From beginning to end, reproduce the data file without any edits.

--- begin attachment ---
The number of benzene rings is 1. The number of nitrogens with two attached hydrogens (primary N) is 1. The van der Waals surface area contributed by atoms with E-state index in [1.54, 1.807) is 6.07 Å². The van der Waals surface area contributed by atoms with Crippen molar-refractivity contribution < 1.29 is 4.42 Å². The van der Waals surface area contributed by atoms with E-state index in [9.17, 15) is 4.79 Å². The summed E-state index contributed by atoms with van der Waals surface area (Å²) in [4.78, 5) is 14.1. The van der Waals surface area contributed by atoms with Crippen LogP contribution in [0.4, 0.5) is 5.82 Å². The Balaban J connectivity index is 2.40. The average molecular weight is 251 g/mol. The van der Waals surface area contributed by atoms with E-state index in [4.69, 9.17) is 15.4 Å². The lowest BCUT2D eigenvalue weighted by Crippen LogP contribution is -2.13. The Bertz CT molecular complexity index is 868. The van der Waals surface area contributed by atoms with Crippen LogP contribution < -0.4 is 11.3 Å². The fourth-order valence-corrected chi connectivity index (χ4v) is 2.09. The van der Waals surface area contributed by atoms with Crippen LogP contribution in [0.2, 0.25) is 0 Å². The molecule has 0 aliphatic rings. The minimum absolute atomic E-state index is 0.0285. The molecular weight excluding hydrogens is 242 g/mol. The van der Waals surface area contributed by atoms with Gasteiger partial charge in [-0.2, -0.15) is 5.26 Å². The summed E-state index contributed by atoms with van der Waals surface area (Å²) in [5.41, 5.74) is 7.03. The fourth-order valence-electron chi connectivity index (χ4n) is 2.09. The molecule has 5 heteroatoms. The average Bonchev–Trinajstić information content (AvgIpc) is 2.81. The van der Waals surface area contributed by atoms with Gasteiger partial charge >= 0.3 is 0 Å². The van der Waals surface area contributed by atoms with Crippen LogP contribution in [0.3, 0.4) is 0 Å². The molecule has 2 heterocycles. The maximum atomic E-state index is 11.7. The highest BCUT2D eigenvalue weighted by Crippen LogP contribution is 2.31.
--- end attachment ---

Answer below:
The number of benzene rings is 1. The number of nitrogens with two attached hydrogens (primary N) is 1. The van der Waals surface area contributed by atoms with E-state index in [1.54, 1.807) is 6.07 Å². The van der Waals surface area contributed by atoms with Crippen molar-refractivity contribution < 1.29 is 4.42 Å². The van der Waals surface area contributed by atoms with E-state index in [9.17, 15) is 4.79 Å². The summed E-state index contributed by atoms with van der Waals surface area (Å²) in [4.78, 5) is 14.1. The van der Waals surface area contributed by atoms with Crippen LogP contribution in [0.4, 0.5) is 5.82 Å². The Balaban J connectivity index is 2.40. The average molecular weight is 251 g/mol. The van der Waals surface area contributed by atoms with E-state index in [4.69, 9.17) is 15.4 Å². The lowest BCUT2D eigenvalue weighted by Crippen LogP contribution is -2.13. The Bertz CT molecular complexity index is 868. The van der Waals surface area contributed by atoms with Crippen LogP contribution < -0.4 is 11.3 Å². The fourth-order valence-corrected chi connectivity index (χ4v) is 2.09. The van der Waals surface area contributed by atoms with Crippen LogP contribution in [0.2, 0.25) is 0 Å². The molecule has 0 aliphatic rings. The minimum absolute atomic E-state index is 0.0285. The molecular weight excluding hydrogens is 242 g/mol. The van der Waals surface area contributed by atoms with Gasteiger partial charge in [-0.2, -0.15) is 5.26 Å². The summed E-state index contributed by atoms with van der Waals surface area (Å²) in [5.41, 5.74) is 7.03. The fourth-order valence-electron chi connectivity index (χ4n) is 2.09. The molecule has 5 heteroatoms. The average Bonchev–Trinajstić information content (AvgIpc) is 2.81. The van der Waals surface area contributed by atoms with Gasteiger partial charge >= 0.3 is 0 Å². The van der Waals surface area contributed by atoms with Crippen LogP contribution in [0.3, 0.4) is 0 Å². The molecule has 2 heterocycles. The maximum atomic E-state index is 11.7. The highest BCUT2D eigenvalue weighted by Crippen LogP contribution is 2.31.